|PSB Platinum Ovation Theater System Plus|
|Home Theater Loudspeakers Speaker Systems|
|Written by Thomas Garcia|
|Tuesday, 01 February 2005|
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Movies and Music
Nominated for two Academy Awards for both best sound and sound effects editing, "Clear and Present Danger" (Paramount Home Entertainment) offers a variety of low-level detail and loud dynamic sequences that put the PSB system through its paces. The front soundstage sounded alive and dynamic with good integration of the T6s and C2, their tonal match helping to create a seamless sonic picture. Dialogue was always clean and intelligible through the C2, which helped anchor the front soundstage to the film. James Horner’s film score sounded lush yet forceful, complimenting the broad range of emotions and drama throughout the movie. The soundtrack actively engages the surround channels, allowing the S2s to convey a compelling sensation of each scene’s environment. The SubSonic 10 subwoofer did a splendid job of rendering all the diverse tactile components and deep rumblings that originate from both the movie’s sound effects and musical score.
The complete system was exceptionally impressive, especially while viewing sequences such as the explosive motorcade assault. It was possible to discern every round of fire while following each vehicle’s movement in a realistic and believable manner. Additionally, the PSBs provided the appropriate weight and size to large-scale segments, most notably the aerial flyovers by fighter jets and attacking helicopters. With great micro and macro dynamics, smooth transitions from front to rear and powerful low-end extension, the Platinum Series pulls the viewer into the film in a way that only a well-balanced, integrated surround system can do.
Onward to “Master and Commander: The Far Side of the World” (20th Century Fox Home Entertainment), a visually stunning film mated to an equally incredible soundtrack. Nominated for 10 Academy Awards, winning two Oscars for cinematography and sound editing, this high seas adventure is saturated with heroic tales and ferociously fought battles. Set against the immensity of the open ocean, “Master and Commander” delivered exceptionally wide dynamics, floor-rippling bass and vast assortments of awe-inspiring surround effects, all wrapped in an enveloping soundstage. In the opening battle between two ships, the musket volley and cannon fire was remarkably realistic, with SPL levels quickly rising above the movie’s baseline volume. Low bass reproduction was accurate and deep, at times producing floor-shuddering results. Never falling short, the PSB Platinums handled these percussive scenes without a trace of distress or distortion. High-frequency and midrange performance was well integrated, articulating every creak and groan of the ship, the howl of cold wet winds and the crashing of the sea on the forward stern with uncanny realism. The system’s overall frequency response possessed a smooth balance, particularly evident during the movie’s many musical pieces, including a beautiful Bach Cello Suite segment performed by Yo-Yo Ma. Another noteworthy musical moment included a stellar recording of a violin and cello, played by the captain (Russell Crowe) and doctor (Paul Bettany). The Platinum entourage effectively captured the rich resonance of each instrument, lending a reverberant acoustical aura echoed by the wooden ship’s lower chamber. Overall, the soundtrack of “Master and Commander” complemented the storyline faultlessly, creating a riveting movie experience through the PSBs.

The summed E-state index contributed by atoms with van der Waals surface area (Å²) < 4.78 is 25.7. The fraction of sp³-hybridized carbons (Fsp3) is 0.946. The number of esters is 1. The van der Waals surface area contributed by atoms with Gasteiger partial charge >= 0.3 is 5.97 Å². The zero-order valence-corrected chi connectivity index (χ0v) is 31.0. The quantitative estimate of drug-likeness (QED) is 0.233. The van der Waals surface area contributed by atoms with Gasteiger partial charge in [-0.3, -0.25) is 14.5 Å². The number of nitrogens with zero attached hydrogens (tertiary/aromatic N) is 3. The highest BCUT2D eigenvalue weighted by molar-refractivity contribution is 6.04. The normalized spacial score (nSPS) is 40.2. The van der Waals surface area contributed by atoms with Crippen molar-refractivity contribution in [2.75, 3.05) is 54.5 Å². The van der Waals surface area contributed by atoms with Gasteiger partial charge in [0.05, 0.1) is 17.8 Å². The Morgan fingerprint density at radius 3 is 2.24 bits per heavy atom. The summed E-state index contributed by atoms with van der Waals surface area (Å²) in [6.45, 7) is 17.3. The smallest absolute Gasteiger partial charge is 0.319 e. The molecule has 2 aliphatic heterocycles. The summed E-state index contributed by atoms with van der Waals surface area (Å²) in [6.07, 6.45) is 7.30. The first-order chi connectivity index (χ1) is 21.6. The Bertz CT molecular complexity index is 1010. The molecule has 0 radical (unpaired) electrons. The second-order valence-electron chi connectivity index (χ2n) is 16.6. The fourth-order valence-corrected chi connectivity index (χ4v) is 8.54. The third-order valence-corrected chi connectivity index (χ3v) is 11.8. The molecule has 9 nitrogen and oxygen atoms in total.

Multi-channel music was equally impressive with the Platinums. Listening to a DVD-Audio copy of Yes’ Fragile (Rhino/ Warner) was an absolute eye-opener. Surprisingly, it had been quite a few years since I had listened to this favorite from the early ‘70s. The multi-channel release vastly improved upon the original recording, which had tendencies to sound etched and somewhat sterile. With the DVD-Audio’s increased dynamic range and improved transient response, overall vocals were cleaner, instruments less distorted and frequency extension was greatly improved. Cueing up a few of the most recognizable Yes tunes, “Roundabout” and “Long Distance Runaround,” quickly reacquainted me with the musical mastery this album possesses. The PSB system effortlessly deciphered the complex and powerful passages of this disc, doing equal justice to Steve Howe’s stratospheric guitar riffs and Rick Wakeman’s room-rattling synthesizer passages. This recording used the rear loudspeakers for both direct sounds and reverberating musical cues. Timbre matching between all the Platinum loudspeakers was again evident, allowing Jon Anderson’s vocals to transition from the front stage loudspeakers into the surrounds without any noticeable tonal shifts. Assisted by the SubSonic 10 subwoofer, Chris Squires’ growling bass lines had a weight and visceral quality that resonated throughout my listening room. The PSB system always had enough headroom to allow playback at reference-plus levels, remaining composed and in control.